Skip to contents

Speeding Is Way Up On Chicago Streets, And The City Is Worried: ‘Major Factor In Causing Crashes’

The spike comes even though the city turned off cameras at schools, which means there are fewer cameras being used now than during 2019.

  • Credibility:

CHICAGO — Drivers are speeding more often on Chicago streets amid the pandemic.

During a four-week period in March and April, the city saw a 14 percent increase in speed violations caught on cameras, according to the Chicago Department of Transportation.

“The health and safety of Chicago residents remains a top priority for the Chicago Department of Transportation, which is why this increase in speeding is a cause for concern as it is a major factor in causing crashes and injuries,” said spokesman Mike Claffey in an email.

While there were 38,444 violations recorded March 24-April 19, 2019, there was an uptick to 44,199 violations March 22-April 17, 2020, Claffey said.

That spike comes even though the city turned off speeding cameras at schools when they closed in March, Claffey said. That means there are fewer cameras being used now than during 2019.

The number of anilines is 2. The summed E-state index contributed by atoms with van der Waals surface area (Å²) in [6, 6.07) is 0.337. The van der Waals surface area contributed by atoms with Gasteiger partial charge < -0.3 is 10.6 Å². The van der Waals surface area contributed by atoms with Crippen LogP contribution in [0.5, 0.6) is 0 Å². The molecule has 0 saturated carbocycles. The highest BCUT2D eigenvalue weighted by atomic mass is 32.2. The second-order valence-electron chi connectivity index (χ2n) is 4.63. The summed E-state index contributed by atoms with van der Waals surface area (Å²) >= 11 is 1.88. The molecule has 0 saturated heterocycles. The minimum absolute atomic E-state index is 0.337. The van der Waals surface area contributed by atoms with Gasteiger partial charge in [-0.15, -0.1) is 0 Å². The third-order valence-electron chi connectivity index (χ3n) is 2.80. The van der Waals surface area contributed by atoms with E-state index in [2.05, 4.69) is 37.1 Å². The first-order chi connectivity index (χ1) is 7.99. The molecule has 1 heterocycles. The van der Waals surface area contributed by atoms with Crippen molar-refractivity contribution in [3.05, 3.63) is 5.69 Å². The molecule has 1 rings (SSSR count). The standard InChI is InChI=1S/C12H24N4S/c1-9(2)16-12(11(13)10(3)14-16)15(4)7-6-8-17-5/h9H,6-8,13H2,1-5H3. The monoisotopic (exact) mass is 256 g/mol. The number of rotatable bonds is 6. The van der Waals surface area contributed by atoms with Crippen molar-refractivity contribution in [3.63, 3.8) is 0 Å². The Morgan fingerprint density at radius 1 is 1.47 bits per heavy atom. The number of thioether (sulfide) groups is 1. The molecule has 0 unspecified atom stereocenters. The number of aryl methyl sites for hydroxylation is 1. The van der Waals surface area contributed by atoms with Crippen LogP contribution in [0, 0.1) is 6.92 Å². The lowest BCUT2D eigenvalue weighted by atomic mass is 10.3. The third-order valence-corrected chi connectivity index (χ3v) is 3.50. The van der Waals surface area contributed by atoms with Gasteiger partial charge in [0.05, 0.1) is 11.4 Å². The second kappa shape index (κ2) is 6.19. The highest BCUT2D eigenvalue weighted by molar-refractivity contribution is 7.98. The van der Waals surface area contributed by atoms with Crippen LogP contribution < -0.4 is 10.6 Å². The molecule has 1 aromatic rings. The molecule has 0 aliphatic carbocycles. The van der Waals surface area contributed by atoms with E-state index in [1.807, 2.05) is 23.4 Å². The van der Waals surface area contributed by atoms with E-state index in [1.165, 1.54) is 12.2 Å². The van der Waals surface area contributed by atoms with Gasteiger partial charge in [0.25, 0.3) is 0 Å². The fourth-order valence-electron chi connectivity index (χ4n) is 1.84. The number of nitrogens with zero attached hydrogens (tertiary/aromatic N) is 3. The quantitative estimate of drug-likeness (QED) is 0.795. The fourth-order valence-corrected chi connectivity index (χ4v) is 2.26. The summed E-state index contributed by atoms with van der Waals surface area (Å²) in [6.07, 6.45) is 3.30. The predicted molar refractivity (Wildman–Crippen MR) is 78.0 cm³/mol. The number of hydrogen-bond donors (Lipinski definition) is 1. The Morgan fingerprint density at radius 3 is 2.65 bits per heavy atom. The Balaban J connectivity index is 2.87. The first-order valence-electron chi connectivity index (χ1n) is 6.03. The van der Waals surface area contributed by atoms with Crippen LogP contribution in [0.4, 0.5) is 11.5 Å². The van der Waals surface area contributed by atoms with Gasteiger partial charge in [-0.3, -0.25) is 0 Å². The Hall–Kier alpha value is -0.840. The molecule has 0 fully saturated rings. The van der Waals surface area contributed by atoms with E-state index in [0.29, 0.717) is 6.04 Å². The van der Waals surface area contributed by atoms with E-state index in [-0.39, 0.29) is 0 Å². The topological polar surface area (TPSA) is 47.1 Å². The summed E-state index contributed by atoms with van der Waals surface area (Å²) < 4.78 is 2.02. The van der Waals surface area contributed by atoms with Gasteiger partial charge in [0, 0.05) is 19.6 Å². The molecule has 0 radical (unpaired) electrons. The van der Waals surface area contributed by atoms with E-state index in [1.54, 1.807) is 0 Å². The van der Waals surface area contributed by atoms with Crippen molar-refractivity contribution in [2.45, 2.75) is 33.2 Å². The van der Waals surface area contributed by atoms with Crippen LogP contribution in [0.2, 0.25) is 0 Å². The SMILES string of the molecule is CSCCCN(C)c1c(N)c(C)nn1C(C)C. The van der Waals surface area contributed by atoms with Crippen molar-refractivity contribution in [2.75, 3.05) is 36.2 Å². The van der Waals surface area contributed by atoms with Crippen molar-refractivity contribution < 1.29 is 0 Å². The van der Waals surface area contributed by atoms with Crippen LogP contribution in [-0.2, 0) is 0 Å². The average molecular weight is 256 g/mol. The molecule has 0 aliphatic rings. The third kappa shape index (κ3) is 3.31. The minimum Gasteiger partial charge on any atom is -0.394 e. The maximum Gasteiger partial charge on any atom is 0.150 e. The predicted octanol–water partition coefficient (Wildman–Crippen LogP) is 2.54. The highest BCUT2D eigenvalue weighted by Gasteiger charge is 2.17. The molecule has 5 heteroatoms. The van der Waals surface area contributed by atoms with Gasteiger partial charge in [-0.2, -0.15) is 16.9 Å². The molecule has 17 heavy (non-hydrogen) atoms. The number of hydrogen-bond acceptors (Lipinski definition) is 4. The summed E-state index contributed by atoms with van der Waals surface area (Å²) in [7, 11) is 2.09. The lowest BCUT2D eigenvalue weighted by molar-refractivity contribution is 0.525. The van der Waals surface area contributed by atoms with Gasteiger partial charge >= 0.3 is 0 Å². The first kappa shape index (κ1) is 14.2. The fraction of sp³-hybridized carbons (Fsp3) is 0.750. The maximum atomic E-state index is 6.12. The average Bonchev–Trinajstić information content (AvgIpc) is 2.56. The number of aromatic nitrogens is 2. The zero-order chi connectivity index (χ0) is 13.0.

“CDOT reminds the public that they should not be traveling during the stay at home order, unless they are an essential worker or making an essential trip,” Claffey said. “If you must drive somewhere, drive the speed limit, which is 30 mph in most of the city.”

Streets have been noticeably emptier since the stay at home order went into effect in March. Some groups have called on city officials to close a portion of streets to drivers — as has been done in other major cities, like New York — so pedestrians have more room to safely walk or ride bikes.

“We are looking at what the actual experience is of other cities,” Mayor Lori Lightfoot said at a Wednesday press conference. “We haven’t ruled it out, but we also haven’t ruled it in. We want to understand what the impacts are gonna be on travel.”

Block Club Chicago’s coronavirus coverage is free for all readers. Block Club is an independent, 501(c)(3), journalist-run newsroom.

Subscribe to Block Club Chicago. Every dime we make funds reporting from Chicago’s neighborhoods.

Already subscribe? Click here to support Block Club with a tax-deductible donation.